Former Republican presidential candidate Bob Dole, who celebrated his 91st birthday on Tuesday, has reemerged in recent weeks to make his voice heard on matters of politics and policy.
Dole spent part of his birthday with a former colleague, Sen. Jack Reed
of Rhode Island, to lobby the full Senate to pass the Disabilities Treaty, an international treaty modeled after the Americans with Disabilities Act.
The treaty was voted out of the Senate Foreign Relations Committee
on July 22 by a 21-6 vote, but it faces a tougher challenge before the full Senate.
Dole was outspoken on the issue of veterans' healthcare, telling USA Today
in June that the scandal at the Department of Veterans Affairs was a "disaster."
The former Republican presidential candidate also has reengaged in campaign politics, including recording the voice-over for an ad
for Kansas Rep. Lynn Jenkins, who is seeking re-election.
In a voice which has slowed over the years, Dole lays out some of the "big challenges" the nation is facing from the "IRS and VA scandals. Medicare in trouble and Obamacare making things worse."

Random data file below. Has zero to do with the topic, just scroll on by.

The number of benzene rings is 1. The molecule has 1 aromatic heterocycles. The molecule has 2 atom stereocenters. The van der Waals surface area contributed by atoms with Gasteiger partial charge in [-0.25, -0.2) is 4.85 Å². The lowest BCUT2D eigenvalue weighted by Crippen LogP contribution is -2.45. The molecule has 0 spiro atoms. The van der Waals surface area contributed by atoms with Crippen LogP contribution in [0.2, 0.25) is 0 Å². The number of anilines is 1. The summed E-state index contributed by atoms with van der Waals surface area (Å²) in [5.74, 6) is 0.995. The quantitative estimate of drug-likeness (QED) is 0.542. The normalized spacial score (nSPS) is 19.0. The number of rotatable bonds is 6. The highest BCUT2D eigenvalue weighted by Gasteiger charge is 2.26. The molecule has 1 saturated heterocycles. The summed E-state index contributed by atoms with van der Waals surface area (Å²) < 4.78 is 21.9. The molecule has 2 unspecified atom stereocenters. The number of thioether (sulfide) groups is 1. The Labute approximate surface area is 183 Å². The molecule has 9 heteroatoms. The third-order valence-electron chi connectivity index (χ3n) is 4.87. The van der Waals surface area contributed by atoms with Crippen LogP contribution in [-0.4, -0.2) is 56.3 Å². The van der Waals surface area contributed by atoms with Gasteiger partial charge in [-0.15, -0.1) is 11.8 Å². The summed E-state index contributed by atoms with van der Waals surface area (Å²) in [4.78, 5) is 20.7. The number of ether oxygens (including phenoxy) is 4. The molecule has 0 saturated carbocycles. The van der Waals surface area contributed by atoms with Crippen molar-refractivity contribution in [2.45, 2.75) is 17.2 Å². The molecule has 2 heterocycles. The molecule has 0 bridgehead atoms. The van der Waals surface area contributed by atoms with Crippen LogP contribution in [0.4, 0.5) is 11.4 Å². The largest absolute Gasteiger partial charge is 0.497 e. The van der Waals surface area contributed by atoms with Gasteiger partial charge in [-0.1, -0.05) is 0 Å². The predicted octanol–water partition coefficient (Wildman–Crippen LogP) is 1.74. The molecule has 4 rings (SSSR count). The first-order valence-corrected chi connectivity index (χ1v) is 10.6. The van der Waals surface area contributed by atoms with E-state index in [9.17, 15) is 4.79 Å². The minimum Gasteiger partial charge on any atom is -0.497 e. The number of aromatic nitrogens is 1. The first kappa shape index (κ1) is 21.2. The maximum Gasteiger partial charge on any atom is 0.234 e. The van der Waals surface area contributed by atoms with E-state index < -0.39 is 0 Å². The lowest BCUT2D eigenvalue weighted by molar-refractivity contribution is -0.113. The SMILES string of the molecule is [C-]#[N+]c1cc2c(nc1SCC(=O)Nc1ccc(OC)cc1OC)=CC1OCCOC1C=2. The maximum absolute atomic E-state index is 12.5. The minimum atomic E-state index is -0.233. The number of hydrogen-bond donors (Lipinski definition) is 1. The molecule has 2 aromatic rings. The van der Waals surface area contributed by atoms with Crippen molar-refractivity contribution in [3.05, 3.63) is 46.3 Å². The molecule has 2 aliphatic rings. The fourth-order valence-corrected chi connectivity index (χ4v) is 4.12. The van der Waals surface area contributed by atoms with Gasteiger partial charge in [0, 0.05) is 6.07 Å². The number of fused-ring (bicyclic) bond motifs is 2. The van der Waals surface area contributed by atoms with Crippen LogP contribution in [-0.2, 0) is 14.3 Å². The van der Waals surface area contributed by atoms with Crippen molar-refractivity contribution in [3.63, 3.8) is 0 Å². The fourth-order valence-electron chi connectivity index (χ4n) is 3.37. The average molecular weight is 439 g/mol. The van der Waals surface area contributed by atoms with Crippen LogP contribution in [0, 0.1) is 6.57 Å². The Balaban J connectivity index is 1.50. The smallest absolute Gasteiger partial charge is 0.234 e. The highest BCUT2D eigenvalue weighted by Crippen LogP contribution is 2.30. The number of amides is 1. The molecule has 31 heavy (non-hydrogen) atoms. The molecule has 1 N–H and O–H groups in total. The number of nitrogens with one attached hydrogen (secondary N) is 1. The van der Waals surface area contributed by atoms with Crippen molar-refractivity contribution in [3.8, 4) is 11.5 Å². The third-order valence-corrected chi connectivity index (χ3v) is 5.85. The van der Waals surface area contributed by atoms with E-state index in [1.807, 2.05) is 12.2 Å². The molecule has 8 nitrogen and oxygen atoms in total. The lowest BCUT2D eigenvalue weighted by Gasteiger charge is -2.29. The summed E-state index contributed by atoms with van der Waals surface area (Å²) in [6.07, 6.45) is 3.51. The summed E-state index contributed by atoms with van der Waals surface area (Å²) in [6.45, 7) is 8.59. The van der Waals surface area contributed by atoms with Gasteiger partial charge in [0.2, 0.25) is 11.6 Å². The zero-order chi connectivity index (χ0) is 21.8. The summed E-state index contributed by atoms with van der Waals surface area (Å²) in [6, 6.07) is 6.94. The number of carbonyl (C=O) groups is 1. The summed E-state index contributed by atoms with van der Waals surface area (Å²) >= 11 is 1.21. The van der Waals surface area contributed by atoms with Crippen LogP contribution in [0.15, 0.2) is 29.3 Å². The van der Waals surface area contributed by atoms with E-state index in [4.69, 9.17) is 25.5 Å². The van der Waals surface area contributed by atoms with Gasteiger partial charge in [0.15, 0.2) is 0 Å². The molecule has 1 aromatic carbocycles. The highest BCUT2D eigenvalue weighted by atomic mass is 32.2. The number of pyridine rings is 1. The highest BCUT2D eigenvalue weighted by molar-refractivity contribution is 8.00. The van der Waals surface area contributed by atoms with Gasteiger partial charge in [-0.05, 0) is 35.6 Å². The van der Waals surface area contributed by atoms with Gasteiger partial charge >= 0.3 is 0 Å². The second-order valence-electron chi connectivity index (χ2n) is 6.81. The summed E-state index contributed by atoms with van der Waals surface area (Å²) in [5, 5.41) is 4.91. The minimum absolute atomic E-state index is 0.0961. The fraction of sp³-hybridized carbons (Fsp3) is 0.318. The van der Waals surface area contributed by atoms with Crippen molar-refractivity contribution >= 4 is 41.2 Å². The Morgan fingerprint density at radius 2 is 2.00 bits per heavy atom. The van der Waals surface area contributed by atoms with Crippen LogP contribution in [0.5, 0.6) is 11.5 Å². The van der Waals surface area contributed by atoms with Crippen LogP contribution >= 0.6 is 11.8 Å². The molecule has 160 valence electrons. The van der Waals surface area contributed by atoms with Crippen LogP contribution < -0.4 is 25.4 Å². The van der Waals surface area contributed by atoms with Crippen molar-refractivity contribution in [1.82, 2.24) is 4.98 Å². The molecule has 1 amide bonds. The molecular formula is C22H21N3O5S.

"But I believe in America because I believe in leaders like Lynn Jenkins. She works hard on the big issues," Dole says.
Dole has held a range of public roles in his long career, including serving in Congress for 35 years and earning the distinction as the longest-serving Republican Senate leader.
Dole was the 1996 Republican nominee for president, President Gerald Ford’s vice presidential candidate in 1976, and the 47th chairman of the Republican National Committee.
To mark his birthday, the Dole Institute of Politics at the University of Kansas made available online hours of interviews
about Bob Dole's Senate career.
His activism, however, should come as no surprise as Dole himself indicated in a September Washington Post op-ed
that he would remain engaged and focused on the future, not the past.
"From Barry Goldwater and George McGovern to John Kerry and John McCain, I’ve taken heart from senatorial colleagues who refused to be defined by their failure to become president. Sure, losing an election hurts, but I’ve experienced worse. And at an age when every day is precious, brooding over what might have been is self-defeating," Dole wrote.
Dole, who was severely wounded during his service in World War II, spends many weekends at the WWII Memorial greeting veterans and their families, according to Politico.
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